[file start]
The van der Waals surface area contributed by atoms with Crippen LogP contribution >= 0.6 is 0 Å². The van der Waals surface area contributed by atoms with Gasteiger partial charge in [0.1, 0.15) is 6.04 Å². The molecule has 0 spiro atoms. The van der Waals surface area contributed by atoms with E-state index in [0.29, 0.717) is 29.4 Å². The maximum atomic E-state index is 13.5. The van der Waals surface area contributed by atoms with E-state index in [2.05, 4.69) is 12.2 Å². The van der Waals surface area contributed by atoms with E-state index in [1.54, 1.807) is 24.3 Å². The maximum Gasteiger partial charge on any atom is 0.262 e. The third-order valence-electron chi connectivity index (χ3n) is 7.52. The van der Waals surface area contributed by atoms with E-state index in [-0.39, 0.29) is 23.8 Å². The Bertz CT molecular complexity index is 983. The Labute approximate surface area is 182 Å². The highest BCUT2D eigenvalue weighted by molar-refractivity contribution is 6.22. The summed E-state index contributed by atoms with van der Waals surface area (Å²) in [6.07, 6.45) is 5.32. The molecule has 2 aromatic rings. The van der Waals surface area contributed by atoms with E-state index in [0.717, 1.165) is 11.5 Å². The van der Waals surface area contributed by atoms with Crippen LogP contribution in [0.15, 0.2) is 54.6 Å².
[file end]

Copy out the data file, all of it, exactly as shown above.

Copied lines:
The van der Waals surface area contributed by atoms with Crippen LogP contribution >= 0.6 is 0 Å². The van der Waals surface area contributed by atoms with Gasteiger partial charge in [0.1, 0.15) is 6.04 Å². The molecule has 0 spiro atoms. The van der Waals surface area contributed by atoms with E-state index in [0.29, 0.717) is 29.4 Å². The maximum atomic E-state index is 13.5. The van der Waals surface area contributed by atoms with E-state index in [2.05, 4.69) is 12.2 Å². The van der Waals surface area contributed by atoms with E-state index in [1.54, 1.807) is 24.3 Å². The maximum Gasteiger partial charge on any atom is 0.262 e. The third-order valence-electron chi connectivity index (χ3n) is 7.52. The van der Waals surface area contributed by atoms with E-state index in [-0.39, 0.29) is 23.8 Å². The Bertz CT molecular complexity index is 983. The Labute approximate surface area is 182 Å². The highest BCUT2D eigenvalue weighted by molar-refractivity contribution is 6.22. The summed E-state index contributed by atoms with van der Waals surface area (Å²) in [6.07, 6.45) is 5.32. The molecule has 2 aromatic rings. The van der Waals surface area contributed by atoms with E-state index in [0.717, 1.165) is 11.5 Å². The van der Waals surface area contributed by atoms with Crippen LogP contribution in [0.15, 0.2) is 54.6 Å².